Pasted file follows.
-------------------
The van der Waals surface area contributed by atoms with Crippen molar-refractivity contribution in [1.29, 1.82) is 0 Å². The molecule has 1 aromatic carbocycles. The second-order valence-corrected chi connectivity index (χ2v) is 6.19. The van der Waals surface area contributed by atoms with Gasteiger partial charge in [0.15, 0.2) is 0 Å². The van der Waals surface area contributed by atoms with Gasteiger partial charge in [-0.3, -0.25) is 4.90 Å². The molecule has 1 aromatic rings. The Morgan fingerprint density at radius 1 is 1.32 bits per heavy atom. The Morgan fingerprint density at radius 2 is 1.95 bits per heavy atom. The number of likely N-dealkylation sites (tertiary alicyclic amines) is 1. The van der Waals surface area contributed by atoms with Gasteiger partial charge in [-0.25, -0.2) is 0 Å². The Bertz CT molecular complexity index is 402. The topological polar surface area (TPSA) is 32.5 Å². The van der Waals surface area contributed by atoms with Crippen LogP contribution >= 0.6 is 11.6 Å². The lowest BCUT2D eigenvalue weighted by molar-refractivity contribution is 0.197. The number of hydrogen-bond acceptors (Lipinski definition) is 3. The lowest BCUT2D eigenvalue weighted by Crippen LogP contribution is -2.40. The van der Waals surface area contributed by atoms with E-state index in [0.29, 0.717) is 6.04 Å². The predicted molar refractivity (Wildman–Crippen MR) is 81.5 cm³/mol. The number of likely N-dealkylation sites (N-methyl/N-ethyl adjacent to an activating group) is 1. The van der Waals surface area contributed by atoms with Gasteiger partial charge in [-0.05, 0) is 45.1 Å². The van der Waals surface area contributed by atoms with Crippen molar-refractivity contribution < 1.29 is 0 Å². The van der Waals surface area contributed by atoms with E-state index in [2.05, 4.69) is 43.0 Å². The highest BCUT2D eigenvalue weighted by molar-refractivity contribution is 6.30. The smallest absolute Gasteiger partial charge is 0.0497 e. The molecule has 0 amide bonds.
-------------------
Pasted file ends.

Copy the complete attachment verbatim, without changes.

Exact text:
The van der Waals surface area contributed by atoms with Crippen molar-refractivity contribution in [1.29, 1.82) is 0 Å². The molecule has 1 aromatic carbocycles. The second-order valence-corrected chi connectivity index (χ2v) is 6.19. The van der Waals surface area contributed by atoms with Gasteiger partial charge in [0.15, 0.2) is 0 Å². The van der Waals surface area contributed by atoms with Gasteiger partial charge in [-0.3, -0.25) is 4.90 Å². The molecule has 1 aromatic rings. The Morgan fingerprint density at radius 1 is 1.32 bits per heavy atom. The Morgan fingerprint density at radius 2 is 1.95 bits per heavy atom. The number of likely N-dealkylation sites (tertiary alicyclic amines) is 1. The van der Waals surface area contributed by atoms with Gasteiger partial charge in [-0.25, -0.2) is 0 Å². The Bertz CT molecular complexity index is 402. The topological polar surface area (TPSA) is 32.5 Å². The van der Waals surface area contributed by atoms with Crippen LogP contribution >= 0.6 is 11.6 Å². The lowest BCUT2D eigenvalue weighted by molar-refractivity contribution is 0.197. The number of hydrogen-bond acceptors (Lipinski definition) is 3. The lowest BCUT2D eigenvalue weighted by Crippen LogP contribution is -2.40. The van der Waals surface area contributed by atoms with E-state index in [0.29, 0.717) is 6.04 Å². The predicted molar refractivity (Wildman–Crippen MR) is 81.5 cm³/mol. The number of likely N-dealkylation sites (N-methyl/N-ethyl adjacent to an activating group) is 1. The van der Waals surface area contributed by atoms with Gasteiger partial charge in [-0.05, 0) is 45.1 Å². The van der Waals surface area contributed by atoms with Crippen molar-refractivity contribution < 1.29 is 0 Å². The van der Waals surface area contributed by atoms with E-state index in [2.05, 4.69) is 43.0 Å². The highest BCUT2D eigenvalue weighted by molar-refractivity contribution is 6.30. The smallest absolute Gasteiger partial charge is 0.0497 e. The molecule has 0 amide bonds.